Nadir Ali took the reins as CEO of Inpixon’s (NASDAQ:INPX) and grew market cap to US$5.87M recently. Recognizing whether CEO incentives are aligned with shareholders is a crucial part of investing. Incentives can be in the form of compensation, which should always be structured in a way that promotes value-creation to shareholders. I will break down Ali’s pay and compare this to the company’s performance over the same period, as well as measure it against other US CEOs leading companies of similar size and profitability. View our latest analysis for Inpixon
What has INPX’s performance been like?
Profitability of a company is a strong indication of INPX’s ability to generate returns on shareholders’ funds through corporate activities. In this exercise, I will use profits as a proxy for Ali’s performance. Recently, INPX delivered negative earnings of -US$35.73M , which is a further decline from prior year’s loss of -US$26.36M. Moreover, on average, INPX has been loss-making in the past, with a 5-year average EPS of -US$216.49. During times of unprofitability the company may be incurring a period of reinvestment and growth, or it can be a sign of some headwind. In any event, CEO compensation should echo the current state of the business. In the latest financial statments, Ali’s total compensation declined by a non-trivial rate of -31.73%, to US$450.40K.
What’s a reasonable CEO compensation?
Even though one size does not fit all, since remuneration should account for specific factors of the company and market, we can fashion a high-level base line to see if INPX is an outlier. This exercise helps investors ask the right question about Ali’s incentive alignment. On average, a US small-cap has a value of $1B, generates earnings of $96M, and remunerates its CEO circa $2.7M per annum. Normally I would use earnings and market cap to account for variations in performance, however, INPX’s negative earnings reduces the effectiveness of this method. Analyzing the range of remuneration for small-cap executives, it seems like Ali is paid aptly compared to those in similar-sized companies. On the whole, although INPX is unprofitable, it seems like the CEO’s pay is appropriate.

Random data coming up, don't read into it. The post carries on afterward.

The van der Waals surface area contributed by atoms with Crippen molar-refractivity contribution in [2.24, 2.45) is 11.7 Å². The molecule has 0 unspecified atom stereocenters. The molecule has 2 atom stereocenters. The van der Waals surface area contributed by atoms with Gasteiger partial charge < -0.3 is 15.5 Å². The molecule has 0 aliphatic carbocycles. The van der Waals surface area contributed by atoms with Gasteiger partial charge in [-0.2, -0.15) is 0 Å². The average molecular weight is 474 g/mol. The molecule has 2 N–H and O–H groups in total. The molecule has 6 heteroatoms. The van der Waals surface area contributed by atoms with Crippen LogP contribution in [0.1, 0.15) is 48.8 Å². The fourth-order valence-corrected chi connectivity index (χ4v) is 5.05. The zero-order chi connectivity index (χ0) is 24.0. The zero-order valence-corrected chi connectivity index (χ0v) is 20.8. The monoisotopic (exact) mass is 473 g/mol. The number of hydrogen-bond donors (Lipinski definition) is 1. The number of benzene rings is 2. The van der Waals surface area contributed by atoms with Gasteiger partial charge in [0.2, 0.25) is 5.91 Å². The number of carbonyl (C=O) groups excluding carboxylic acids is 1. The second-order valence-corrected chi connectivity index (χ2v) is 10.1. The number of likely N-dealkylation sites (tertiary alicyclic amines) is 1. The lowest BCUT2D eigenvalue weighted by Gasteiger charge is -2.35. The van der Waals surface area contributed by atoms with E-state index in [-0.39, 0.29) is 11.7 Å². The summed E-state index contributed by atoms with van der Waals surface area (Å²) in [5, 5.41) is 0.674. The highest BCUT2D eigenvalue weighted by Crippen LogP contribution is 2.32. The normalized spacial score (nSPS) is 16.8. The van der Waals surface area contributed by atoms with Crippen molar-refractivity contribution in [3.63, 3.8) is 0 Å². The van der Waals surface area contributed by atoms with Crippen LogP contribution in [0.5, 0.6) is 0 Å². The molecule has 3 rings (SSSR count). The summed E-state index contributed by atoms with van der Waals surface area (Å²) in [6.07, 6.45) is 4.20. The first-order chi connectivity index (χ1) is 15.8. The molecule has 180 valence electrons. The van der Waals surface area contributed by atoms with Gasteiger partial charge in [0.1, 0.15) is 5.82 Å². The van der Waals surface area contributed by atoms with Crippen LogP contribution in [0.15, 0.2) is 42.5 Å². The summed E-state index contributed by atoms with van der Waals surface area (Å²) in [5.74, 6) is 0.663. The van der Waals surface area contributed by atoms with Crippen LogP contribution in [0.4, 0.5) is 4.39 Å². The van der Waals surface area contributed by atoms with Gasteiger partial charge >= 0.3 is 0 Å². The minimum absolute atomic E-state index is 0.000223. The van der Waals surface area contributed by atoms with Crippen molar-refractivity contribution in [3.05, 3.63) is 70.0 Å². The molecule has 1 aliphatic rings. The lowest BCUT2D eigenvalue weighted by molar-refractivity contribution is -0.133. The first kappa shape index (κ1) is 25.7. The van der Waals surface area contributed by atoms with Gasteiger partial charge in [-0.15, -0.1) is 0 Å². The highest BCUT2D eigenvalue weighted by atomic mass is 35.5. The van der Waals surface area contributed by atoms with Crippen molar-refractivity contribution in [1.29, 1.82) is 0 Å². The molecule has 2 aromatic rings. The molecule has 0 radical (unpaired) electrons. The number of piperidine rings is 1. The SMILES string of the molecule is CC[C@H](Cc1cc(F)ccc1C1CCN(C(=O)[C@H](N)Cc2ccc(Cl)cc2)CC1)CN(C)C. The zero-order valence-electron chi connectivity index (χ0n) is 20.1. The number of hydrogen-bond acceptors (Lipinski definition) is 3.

In order to determine whether or not you should invest in INPX, your thesis should be built on fundamentals. Even though CEO pay isn’t technically a key concern, it could serve as an indication as to how board members align incentives and how they think about setting policies. These issues directly impacts how INPX makes money, and factors impacting your return on investment. If you have not done so already, I urge you to complete your research by taking a look at the following:
- Governance: To find out more about INPX’s governance, look through our infographic report of the company’s board and management.
- Financial Health: Does it have a healthy balance sheet? Take a look at our free balance sheet analysis with six simple checks on key factors like leverage and risk.
- Other High-Growth Alternatives: Are there other high-growth stocks you could be holding instead of INPX? Explore our interactive list of stocks with large growth potential to get an idea of what else is out there you may be missing!
To help readers see pass the short term volatility of the financial market, we aim to bring you a long-term focused research analysis purely driven by fundamental data. Note that our analysis does not factor in the latest price sensitive company announcements.
The author is an independent contributor and at the time of publication had no position in the stocks mentioned.